By Ahmad Allaw, College Student Volunteer, Courier & Press, August 25, 2015 –
Not too long ago, I was sitting in the backseat of the family car, my heart beating excitedly, waiting to reach what I hoped would become my home away from home: college. The experience is, quite literally, a momentous occasion. At roughly 18 years old, we, as incoming college students, begin to write our own stories and chart our own paths.
The first few days are as exciting and enriching as expected. We meet new people and explore new places, dine with friends and hear new stories. The independence is both refreshing and empowering.
However, as days turn into weeks and weeks turn into months, the initial excitement wanes and the independence becomes a bit daunting. Soon enough, you may find yourself longing for home.
Getting homesick, of course, is to be expected. After all, moving from one place to another, leaving most of your family and friends, and living on your own is no small change.
However, you — the incoming freshman — don’t want that change to turn into anxiety, and for your anxiety to affect your mental or physical health.
After going through the transition myself, I recommend keeping the following in mind to ease any troubles.
It’s important to realize that, although you may be moving hundreds of miles from family, friends, and home, you aren’t severing any ties. Starting a new chapter of your life doesn’t mean you have to forget all the ones previous.
On the contrary, realize that your present doesn’t exist without your past; you reached the place you reached in large part because of the support of family and friends. Just because you aren’t physically with them doesn’t mean they won’t continue helping when you need help.
Moreover, it’s important to remember that you are likely not the only one who will feel homesick. It is a normal feeling. Almost all of the other incoming freshmen will be in the same position.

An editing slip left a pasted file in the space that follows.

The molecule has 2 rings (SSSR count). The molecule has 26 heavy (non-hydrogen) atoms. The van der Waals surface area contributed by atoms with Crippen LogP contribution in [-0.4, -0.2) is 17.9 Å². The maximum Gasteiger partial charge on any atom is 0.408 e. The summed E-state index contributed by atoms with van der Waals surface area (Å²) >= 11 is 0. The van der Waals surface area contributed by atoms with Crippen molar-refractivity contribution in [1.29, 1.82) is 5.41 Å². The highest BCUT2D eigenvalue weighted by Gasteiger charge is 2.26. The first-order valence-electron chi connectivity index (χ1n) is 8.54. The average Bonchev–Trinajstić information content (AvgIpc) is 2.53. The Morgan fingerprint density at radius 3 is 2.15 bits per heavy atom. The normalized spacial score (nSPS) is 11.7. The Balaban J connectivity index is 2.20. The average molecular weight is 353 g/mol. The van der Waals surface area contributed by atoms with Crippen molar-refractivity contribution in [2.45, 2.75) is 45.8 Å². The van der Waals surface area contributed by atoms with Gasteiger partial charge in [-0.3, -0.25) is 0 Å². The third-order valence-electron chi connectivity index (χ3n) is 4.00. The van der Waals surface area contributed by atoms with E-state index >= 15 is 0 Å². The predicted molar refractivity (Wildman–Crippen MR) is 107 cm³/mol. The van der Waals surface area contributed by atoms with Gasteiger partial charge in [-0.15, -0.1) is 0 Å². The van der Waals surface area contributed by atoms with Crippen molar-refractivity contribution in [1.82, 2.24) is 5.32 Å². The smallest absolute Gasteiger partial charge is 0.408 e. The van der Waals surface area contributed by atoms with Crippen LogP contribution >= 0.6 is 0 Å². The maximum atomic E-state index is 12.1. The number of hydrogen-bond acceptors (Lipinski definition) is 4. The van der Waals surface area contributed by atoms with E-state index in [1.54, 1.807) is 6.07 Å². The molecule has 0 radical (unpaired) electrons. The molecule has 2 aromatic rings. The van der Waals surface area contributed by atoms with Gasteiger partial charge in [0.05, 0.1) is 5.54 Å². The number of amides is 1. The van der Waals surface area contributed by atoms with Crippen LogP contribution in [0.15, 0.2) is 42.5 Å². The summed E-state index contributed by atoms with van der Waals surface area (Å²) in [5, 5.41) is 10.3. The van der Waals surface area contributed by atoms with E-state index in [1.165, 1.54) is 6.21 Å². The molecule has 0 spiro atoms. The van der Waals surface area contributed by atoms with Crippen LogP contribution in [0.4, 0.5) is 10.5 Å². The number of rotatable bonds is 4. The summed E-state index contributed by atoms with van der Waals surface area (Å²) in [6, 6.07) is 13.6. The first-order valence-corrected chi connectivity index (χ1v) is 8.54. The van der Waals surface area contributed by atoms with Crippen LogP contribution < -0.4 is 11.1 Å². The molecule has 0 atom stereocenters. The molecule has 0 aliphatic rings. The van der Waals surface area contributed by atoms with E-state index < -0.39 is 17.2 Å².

Finally, you will have the opportunity to meet incredible people in college, and there will be no shortage of those who share the same interests as you. The easiest way to find such people is through extracurricular clubs and involvement.
Spend time looking at the clubs offered at your school, and you would be hard-pressed not to find something that suits your interests. Soon enough, you will find yourself doing the things you love with people whose company you will enjoy, a second family to ease any burden of longing or homesickness. My closest friends now are the same people that I spent so much time working and collaborating with during the club activities.
For me personally, these small strategies proved invaluable. After the first few weeks of college passed and things became a bit more difficult, I found myself calling my family weekly, talking to them even if just for a little bit. Getting added support, feeling as though someone else is invested in your success, makes you feel more comfortable under academic stress in new surroundings.
And if you find yourself needing support beyond what family and friends can provide, most college campuses have counseling centers experienced in helping students deal with feelings of isolation and homesickness. Seek extra help and support if these feelings start to interfere with your ability to cope with the demands of college life.